The delay element 106 receives the output of the NAND gate 102 and prevents a change in the output of NAND gate 102 from reaching the third input of the NOR gate 108 until the time interval 59 elapses. As a result, when the output of the NAND gate 102 is asserted, or driven high, (to indicate the self timed mode and the receipt of a valid write command) the delay element 106 keeps the input of the NOR gate 110 from being driven high (and the ASYNC-- STOP-- WRITE signal from being asserted, or driven high) until the time interval 59 elapses.

The delay element 106 may be one of several types of delay elements, including a finite delay element, a variable delay element or a programmable delay element. The propagation delay introduced by the delay element 106 (i.e., the time interval 59) may be set by loading different delay values into the register 54 during the test mode. In this arrangement, the delay element 106 includes several delay sections, and the bits of the delay value loaded into the register 54 controls switches which are used to selectively connect the delay sections into the propagation path of the delay element 106. The propagation delay may also be set by using trim type fuse options to fine tune the propagation delay to account for process variations.

The other input of the NOR gate 110 is driven high to indicate when the SDRAM 50 is in the externally timed mode and the write enable signal XWE# is asserted by the tester 52. This input of the NOR gate 110 is furnished by the output of a NOR gate 112. One input of the NOR gate 112 is connected to the output of an inverter 114 that receives the write enable signal XWE#. The other input of the NOR gate 112 receives the XWE-- MIN-- WRITE-- TM# signal.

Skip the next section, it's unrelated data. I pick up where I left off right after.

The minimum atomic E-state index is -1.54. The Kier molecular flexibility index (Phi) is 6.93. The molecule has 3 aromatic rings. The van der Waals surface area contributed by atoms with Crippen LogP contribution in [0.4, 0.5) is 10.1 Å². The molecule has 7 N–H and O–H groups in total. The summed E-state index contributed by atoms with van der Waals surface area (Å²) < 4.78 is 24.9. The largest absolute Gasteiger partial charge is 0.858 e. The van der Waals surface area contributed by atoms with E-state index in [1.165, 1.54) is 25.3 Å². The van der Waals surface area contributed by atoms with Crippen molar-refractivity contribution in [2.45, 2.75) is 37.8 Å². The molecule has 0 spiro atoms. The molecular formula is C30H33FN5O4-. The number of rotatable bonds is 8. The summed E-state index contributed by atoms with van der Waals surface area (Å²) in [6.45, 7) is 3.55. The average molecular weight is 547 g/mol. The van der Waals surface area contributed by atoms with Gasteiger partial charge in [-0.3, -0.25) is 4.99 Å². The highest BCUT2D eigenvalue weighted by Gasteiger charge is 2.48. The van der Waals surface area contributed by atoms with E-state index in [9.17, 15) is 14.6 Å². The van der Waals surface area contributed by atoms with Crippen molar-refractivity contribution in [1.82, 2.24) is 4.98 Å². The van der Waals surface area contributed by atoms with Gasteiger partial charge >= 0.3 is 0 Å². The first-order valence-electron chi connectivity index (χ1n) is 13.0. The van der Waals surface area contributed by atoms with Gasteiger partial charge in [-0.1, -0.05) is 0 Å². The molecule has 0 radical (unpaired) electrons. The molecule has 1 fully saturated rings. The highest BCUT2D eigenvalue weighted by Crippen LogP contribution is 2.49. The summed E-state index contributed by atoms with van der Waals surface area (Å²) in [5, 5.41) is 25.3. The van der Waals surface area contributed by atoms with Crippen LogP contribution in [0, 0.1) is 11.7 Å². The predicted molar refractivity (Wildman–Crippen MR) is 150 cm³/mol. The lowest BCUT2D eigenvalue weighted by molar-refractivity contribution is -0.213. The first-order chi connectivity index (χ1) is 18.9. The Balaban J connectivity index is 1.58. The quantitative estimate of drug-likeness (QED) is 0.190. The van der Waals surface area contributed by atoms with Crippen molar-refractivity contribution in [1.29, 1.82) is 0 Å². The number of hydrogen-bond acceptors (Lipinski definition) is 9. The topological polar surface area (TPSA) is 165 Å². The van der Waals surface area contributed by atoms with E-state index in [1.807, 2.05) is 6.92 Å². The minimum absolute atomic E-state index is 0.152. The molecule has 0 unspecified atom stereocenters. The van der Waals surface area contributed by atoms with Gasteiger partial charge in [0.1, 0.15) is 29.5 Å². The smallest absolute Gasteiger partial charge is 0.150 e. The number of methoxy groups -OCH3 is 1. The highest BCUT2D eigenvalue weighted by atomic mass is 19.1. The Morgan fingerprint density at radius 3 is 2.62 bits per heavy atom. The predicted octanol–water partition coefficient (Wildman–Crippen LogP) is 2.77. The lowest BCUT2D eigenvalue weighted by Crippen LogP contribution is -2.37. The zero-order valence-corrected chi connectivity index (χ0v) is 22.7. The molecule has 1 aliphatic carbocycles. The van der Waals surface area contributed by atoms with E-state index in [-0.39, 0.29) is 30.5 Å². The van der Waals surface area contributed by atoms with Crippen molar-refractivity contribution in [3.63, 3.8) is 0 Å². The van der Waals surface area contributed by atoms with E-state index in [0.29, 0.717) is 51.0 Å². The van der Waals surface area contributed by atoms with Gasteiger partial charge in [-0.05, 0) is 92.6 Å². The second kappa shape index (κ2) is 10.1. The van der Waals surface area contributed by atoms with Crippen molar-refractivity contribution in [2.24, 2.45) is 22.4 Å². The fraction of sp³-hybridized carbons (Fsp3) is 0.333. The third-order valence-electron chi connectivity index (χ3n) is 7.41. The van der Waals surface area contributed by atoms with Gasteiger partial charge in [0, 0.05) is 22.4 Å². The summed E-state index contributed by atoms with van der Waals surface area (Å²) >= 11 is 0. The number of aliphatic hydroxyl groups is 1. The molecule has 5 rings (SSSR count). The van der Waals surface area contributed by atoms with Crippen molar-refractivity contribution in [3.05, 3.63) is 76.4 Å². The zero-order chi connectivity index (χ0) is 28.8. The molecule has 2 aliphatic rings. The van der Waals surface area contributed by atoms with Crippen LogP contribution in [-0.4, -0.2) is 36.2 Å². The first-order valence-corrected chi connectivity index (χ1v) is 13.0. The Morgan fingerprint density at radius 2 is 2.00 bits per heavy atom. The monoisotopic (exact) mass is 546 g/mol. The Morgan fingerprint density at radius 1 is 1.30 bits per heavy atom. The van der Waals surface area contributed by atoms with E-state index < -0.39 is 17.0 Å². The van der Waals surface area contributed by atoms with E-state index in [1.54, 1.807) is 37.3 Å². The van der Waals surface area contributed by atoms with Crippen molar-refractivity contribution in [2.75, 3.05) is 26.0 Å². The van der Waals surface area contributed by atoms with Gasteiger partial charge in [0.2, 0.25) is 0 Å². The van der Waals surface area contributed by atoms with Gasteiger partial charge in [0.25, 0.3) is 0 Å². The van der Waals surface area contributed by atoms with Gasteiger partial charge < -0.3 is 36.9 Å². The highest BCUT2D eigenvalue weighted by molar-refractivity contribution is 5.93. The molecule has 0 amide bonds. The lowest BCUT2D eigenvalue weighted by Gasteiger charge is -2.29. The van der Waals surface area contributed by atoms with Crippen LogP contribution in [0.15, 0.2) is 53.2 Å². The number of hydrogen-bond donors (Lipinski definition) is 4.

Referring back to FIG. 3, the SDRAM 50 also has a row decoder 64 and a row address latch 66 for each bank of memory cells 61. To process the column addresses, the SDRAM 50 has a column address latch 90 that receives column addresses from an address register 74 which also furnishes row addresses to a row address multiplexer 68. The latch 90 is coupled to a burst counter 91 which is coupled to a column address buffer 92. The column address buffer 92 furnishes addresses to a column decoder 93 that is coupled to both sets of the circuitry 60. The row address multiplexer 68 selectively provides row addresses to the row address latches 66 and receives the output of a refresh counter 70. The operation of the refresh counter 70 is controlled by a refresh controller 72. The SDRAM 50 also has data output 78 and data input 80 registers.

Other embodiments are within the scope of the following claims. For example, the SDRAM 50 is just one example of an arrangement that can be implemented in other electronic devices and other memory devices. The SDRAM may be constructed to evaluate other timing parameters of the SDRAM. These timing parameters may have a duration near or less than the period of the test clock signal. As examples, a read to precharge time tRP, an active bank A to active bank B command period tRRD, an active read or write delay tRCD, and a clock cycle time tCK may be evaluated. Besides testing timing properties of a SDRAM, properties of another memory device (e.g., a DRAM, a rambus device or any other memory product) may be tested.

Also, besides the XWE# signal, a single input, multiple inputs or a combination of inputs may be used to initiate, terminate, or otherwise control an operation of the memory device.

The above-described technique may be used to test any parameter that is normally referenced from either a rising or falling edge of a clock signal or any other signal(s). Stated differently, the above described technique may be used to test any interdependent signals.

In the arrangements described above, the operation is asynchronously halted. However, in other embodiments, the electronic device uses an asynchronous delay to delay the beginning of the operation. Thus, in these embodiments, external control signal(s) indicate(s) the beginning of an operation. However, the operation does not actually begin until the asynchronous delay expires.

In other embodiments, both the starting and the stopping of the operation are asynchronously controlled. In this manner, an external control signal(s) indicate(s) a pseudo beginning and ending of an operation. However, the operation does not actually begin until one asynchronous delay expires after the pseudo beginning and does not end until another asynchronous delay expires after the pseudo ending.

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Classifications
U.S. Classification365/201, 365/233.11, 365/203, 365/233.14
International ClassificationG11C29/50
Cooperative ClassificationG11C29/50, G11C11/401, G11C29/50012
European ClassificationG11C29/50C, G11C29/50